Apologies Are Made By The Strong

John Wayne had it wrong when he said “Never apologize and never explain.  It’s a sign of weakness”.  Well, Mr. Gun Slinger you are incorrect as admitting you are wrong is incredibly difficult, and not for the fain at heart. 


When you are able to admit you were wrong in how you handled a situation, on how you reacted to someone else’s bad behavior or information you didn’t want to hear, it takes courage & strength. It is much easier to walk away in a huff with a screw you attitude.  

It takes strength and courage to approach someone and admit you were wrong.  Whether it was in response to someone else who may have been condescending & rude to you, or for admitting a genuine non deliberate mistake which had negative repercussions.  

Weak people will not apologize or admit they are wrong.  Weak people hold no self accountability for their errors or bad behavior.  Weak people will leave a macabre of carnage, hurt feelings, unresolved issues, and walk away with their head held high with an air of false confidence.  

But guess what non-apologizing peeps!?!  We know you’re wrong and when you don’t own up to your “bads” we kinda lose respect for you… 


Check your ego my friends.  The ego has caused me more drama than I can count.  Just let it go.  Whether in the work place or in your personal relationships, you will yield a lot more respect & kindness if you can admit you were wrong.  It doesn’t make you weak; it means your desire to be in a healthy environment is more important than being “right”.

Self accountability is important in building trust worthy relationships, whether in the work place or in our personal lives; it yields respect .  It allows us to win the trust of others by showing our transparency & approachability.  It shows our humanity.  There is no sense pretending to be right or ignoring some glaring error you have made because friends, colleagues or whomever know when you are wrong, so let go of the ego and admit it.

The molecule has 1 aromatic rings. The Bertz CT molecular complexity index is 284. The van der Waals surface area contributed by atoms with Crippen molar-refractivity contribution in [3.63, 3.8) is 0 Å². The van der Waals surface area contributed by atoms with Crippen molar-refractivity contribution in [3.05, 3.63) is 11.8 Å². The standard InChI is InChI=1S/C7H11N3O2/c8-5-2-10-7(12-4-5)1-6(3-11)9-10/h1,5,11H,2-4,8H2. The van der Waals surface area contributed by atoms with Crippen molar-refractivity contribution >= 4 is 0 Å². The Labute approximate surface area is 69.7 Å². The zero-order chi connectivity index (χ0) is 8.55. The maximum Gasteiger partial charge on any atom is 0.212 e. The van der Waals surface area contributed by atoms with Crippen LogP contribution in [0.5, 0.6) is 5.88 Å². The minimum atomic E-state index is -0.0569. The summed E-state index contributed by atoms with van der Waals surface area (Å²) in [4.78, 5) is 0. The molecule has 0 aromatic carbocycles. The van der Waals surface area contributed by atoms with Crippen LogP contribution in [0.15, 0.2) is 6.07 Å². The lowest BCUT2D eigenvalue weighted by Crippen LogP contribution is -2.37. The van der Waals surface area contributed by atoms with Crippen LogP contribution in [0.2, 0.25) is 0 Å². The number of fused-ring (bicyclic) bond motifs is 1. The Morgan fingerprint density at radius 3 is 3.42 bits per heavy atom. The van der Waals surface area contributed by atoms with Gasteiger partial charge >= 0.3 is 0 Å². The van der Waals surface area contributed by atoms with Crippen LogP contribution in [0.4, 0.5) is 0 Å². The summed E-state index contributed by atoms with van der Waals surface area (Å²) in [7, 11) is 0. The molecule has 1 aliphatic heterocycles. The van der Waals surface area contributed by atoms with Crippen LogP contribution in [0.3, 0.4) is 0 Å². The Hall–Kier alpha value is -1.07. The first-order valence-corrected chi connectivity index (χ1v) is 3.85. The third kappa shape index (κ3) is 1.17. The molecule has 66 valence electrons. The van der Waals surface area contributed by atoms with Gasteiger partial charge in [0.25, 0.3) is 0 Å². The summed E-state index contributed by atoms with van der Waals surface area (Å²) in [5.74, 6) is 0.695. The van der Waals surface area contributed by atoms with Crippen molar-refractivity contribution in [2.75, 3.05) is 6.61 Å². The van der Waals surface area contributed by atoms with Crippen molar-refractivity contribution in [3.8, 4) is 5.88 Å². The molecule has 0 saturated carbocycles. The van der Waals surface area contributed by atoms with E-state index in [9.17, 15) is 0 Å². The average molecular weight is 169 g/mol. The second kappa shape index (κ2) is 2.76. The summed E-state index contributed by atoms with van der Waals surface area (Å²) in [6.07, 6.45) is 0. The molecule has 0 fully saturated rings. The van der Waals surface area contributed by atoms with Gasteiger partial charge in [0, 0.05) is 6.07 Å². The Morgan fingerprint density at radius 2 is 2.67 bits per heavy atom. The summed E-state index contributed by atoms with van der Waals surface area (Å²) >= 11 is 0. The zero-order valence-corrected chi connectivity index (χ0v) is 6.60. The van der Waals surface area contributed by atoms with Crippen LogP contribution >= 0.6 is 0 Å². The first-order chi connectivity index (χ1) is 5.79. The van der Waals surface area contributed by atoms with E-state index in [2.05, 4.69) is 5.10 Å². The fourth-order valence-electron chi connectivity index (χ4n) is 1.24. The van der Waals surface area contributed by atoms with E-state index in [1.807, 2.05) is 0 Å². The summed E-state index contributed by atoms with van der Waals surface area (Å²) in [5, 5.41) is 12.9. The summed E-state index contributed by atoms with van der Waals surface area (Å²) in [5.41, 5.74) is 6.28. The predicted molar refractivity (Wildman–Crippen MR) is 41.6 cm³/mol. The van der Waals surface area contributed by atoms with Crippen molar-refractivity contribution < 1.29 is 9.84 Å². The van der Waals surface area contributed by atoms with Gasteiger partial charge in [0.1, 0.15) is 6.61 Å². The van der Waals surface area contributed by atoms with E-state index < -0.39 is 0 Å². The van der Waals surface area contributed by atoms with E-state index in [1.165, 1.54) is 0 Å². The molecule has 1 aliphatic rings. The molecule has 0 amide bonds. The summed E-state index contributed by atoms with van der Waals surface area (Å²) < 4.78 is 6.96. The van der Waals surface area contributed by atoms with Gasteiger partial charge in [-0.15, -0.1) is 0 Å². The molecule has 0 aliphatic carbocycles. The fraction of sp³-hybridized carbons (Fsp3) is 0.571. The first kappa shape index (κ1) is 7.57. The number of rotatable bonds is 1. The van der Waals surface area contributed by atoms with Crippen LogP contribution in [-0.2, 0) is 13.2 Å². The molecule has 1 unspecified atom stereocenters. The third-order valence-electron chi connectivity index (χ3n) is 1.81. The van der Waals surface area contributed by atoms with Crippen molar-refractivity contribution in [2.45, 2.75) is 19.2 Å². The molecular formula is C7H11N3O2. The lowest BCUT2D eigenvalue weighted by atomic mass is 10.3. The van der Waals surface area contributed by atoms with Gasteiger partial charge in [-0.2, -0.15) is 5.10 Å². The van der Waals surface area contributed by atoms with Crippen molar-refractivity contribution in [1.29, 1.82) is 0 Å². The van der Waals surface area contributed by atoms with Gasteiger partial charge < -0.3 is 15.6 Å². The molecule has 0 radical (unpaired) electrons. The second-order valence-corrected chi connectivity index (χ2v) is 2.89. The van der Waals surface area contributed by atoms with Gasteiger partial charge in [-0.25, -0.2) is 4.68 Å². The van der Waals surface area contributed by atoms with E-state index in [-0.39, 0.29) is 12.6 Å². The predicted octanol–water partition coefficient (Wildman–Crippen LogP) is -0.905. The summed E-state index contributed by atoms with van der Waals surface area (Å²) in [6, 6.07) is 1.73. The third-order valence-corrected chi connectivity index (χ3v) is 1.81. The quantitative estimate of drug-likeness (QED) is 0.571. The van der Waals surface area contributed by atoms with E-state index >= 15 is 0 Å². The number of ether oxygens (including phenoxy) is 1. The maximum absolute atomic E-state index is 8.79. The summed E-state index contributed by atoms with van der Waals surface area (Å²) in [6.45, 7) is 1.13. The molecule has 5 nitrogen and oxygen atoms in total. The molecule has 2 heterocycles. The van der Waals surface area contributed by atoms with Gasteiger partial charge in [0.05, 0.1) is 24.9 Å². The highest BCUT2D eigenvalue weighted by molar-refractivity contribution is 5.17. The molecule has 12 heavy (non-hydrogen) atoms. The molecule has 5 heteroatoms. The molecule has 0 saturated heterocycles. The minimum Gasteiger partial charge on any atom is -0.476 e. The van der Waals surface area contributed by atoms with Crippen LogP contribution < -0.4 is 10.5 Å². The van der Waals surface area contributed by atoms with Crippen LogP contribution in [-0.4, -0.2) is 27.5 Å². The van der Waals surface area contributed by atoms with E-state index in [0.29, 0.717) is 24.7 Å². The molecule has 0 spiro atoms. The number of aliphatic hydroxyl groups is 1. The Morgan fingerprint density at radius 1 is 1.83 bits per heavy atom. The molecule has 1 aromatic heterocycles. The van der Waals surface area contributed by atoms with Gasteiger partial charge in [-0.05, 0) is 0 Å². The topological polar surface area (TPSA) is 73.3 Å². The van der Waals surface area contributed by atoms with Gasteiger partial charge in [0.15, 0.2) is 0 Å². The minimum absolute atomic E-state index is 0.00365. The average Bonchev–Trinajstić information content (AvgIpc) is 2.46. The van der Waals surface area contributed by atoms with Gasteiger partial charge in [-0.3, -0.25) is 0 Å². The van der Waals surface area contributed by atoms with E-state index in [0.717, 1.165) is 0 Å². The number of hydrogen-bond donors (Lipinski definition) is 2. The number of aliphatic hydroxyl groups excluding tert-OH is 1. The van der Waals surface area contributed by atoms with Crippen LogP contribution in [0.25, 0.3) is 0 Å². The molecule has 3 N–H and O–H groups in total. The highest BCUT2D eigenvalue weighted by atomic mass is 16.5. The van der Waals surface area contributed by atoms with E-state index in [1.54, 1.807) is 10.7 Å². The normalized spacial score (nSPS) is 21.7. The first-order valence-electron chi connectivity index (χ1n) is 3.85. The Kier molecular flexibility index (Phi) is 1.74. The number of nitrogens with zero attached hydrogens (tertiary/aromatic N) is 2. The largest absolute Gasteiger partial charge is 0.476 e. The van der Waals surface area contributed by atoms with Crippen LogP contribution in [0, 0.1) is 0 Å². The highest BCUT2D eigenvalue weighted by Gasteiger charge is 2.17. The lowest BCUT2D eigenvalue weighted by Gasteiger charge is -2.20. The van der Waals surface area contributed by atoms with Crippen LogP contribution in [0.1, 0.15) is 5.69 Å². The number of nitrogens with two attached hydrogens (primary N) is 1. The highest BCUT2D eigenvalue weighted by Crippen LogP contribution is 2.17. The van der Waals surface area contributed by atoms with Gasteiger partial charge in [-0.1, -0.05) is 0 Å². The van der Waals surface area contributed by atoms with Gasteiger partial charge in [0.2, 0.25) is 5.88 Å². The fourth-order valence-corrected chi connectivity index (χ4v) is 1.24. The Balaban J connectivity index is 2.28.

Don’t ruin an apology with an excuse or blaming someone or something else.  It negates the beauty of admitting you’re wrong because you are saying you did or said something because of “blah”.  It is like when an evangelist apologizes to a congregation for a down fall & says BUT “the devil made me do it”.  Yucky! 

Own your mistakes.  You did whatever and you were wrong, end of story. 


Be sincere when you apologize.  It is glaringly obvious when someone is paying you lip service or doing damage control.  If you are genuinely not sorry then don’t.  It is better to say nothing.  Or wait until you have cooled down to approach the apology & you have thought about the situation & how your words or actions may have been damaging to another or others. 


Some wrongs done against us or the ones we love are hard to forgive.  I would even dare to say some acts done against others are near unforgivable.  However, when you hold onto hurt or anger they wound you.  If you can let go & forgive it is better for your mental health and your happiness.  

Apologizing is a good thing.  When done sincerely without excuse it shows self accountability, reaps respect, helps repair damaged relationships and builds trust.  It is often difficult to do, and not an action of the weak, but of the strong.  

Peace & love – Rachel

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You Know Jacques!

Living in beautiful Halifax, Nova Scotia. BA in Political Science, bailed on pursuing law school, some how wound up in the wonderful world of HR. Blogging about everything under the sun from social injustices, minimalism & the corruption of over consumerism, mental health issues, diet, dating, book/restaurant/product reviews (only if I truly like them), and social issues. I hope to encourage and inspire being as authentic as I can be. I hope you enjoy what I have to share and please feel free to drop me a line.

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